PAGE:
Why women are being dropped from Pakistani ads

After protests, one fashion company replaces models with sailboats and says 'women are not to be flaunted.'

By Aimee Picchi Feb 21, 2013 3:10PM

A laborer adjusts a billboard advertisement in Karachi's business district (Akhtar Soomro/Newscom/Reuters)Some Pakistani fashion houses are avoiding using women in their advertisements after campaigners last year blacked out images of models on billboards.


It might be hard for Americans to picture how a fashion company can demonstrate the beauty of its clothing without models, but one Pakistani line says it's using sailboats to get the message across, according to the U.K.'s Telegraph.


How? The vessels' sails are made from their new "lawn prints," or lightweight fabrics worn in summer. Gusts of wind puff out the sails, with their colorful patterns glinting under a blue sky.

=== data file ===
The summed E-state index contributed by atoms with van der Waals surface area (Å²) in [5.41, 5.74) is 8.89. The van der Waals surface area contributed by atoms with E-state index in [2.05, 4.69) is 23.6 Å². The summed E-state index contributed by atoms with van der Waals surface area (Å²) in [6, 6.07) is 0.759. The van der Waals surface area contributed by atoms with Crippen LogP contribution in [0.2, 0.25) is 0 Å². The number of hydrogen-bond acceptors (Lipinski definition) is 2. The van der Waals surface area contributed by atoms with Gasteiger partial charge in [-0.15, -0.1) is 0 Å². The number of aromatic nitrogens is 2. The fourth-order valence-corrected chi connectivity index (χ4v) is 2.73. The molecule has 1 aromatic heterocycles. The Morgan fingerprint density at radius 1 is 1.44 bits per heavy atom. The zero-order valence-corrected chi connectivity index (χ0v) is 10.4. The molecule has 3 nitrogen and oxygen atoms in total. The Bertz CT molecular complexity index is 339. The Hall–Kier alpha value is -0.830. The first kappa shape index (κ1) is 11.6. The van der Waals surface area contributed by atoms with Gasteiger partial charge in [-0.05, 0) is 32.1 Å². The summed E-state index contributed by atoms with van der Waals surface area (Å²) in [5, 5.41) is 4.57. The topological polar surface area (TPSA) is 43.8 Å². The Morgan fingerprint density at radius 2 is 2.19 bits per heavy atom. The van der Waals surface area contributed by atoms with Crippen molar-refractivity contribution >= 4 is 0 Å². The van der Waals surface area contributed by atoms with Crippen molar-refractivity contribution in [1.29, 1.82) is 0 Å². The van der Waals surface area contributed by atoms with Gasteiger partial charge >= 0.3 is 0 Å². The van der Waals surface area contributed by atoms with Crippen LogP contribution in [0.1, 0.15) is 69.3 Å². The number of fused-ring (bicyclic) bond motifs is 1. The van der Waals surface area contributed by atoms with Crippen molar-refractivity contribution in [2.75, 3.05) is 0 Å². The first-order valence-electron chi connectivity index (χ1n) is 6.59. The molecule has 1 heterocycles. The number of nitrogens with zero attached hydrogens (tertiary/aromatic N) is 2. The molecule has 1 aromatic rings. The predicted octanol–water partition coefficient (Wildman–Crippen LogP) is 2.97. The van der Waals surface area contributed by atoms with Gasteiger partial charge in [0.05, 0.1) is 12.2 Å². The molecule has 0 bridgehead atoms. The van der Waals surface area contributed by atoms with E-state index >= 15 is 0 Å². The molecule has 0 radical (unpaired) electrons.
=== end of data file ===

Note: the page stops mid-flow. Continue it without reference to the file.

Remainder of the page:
"We feel that women are not to be flaunted across the city on billboards," Nadir Khan, customer relations manager of J Lawn, told the Telegraph.


The shift illustrates the challenges for advertisers of decoding what's acceptable in different countries. A tame image in one country might be considered taboo in another. 


Advertisers have often failed to understand the unique issues of marketing to Muslim consumers, according to The New York Times. Multinational companies, eager to appeal to the world's 1.57 billion Muslims, are tailoring their campaigns to avoid any cultural blunders. And American companies are also eager to sell fashion to U.S. Muslims.


According to the Telegraph, several other companies have dropped models from their advertisements, although some continue to use them in brochures. A 2011 Gallup survey found that almost two-thirds of Pakistanis objected to billboards with women, the story adds.

 

But cultural issues aren't only problems in Muslim-targeted advertising. 


Translation is often an issue for U.S. companies trying to break into other cultures. The "Got Milk?" campaign in Mexico, for instance, meant "Are you lactating?" That's probably not the message the milk industry wanted to get across.


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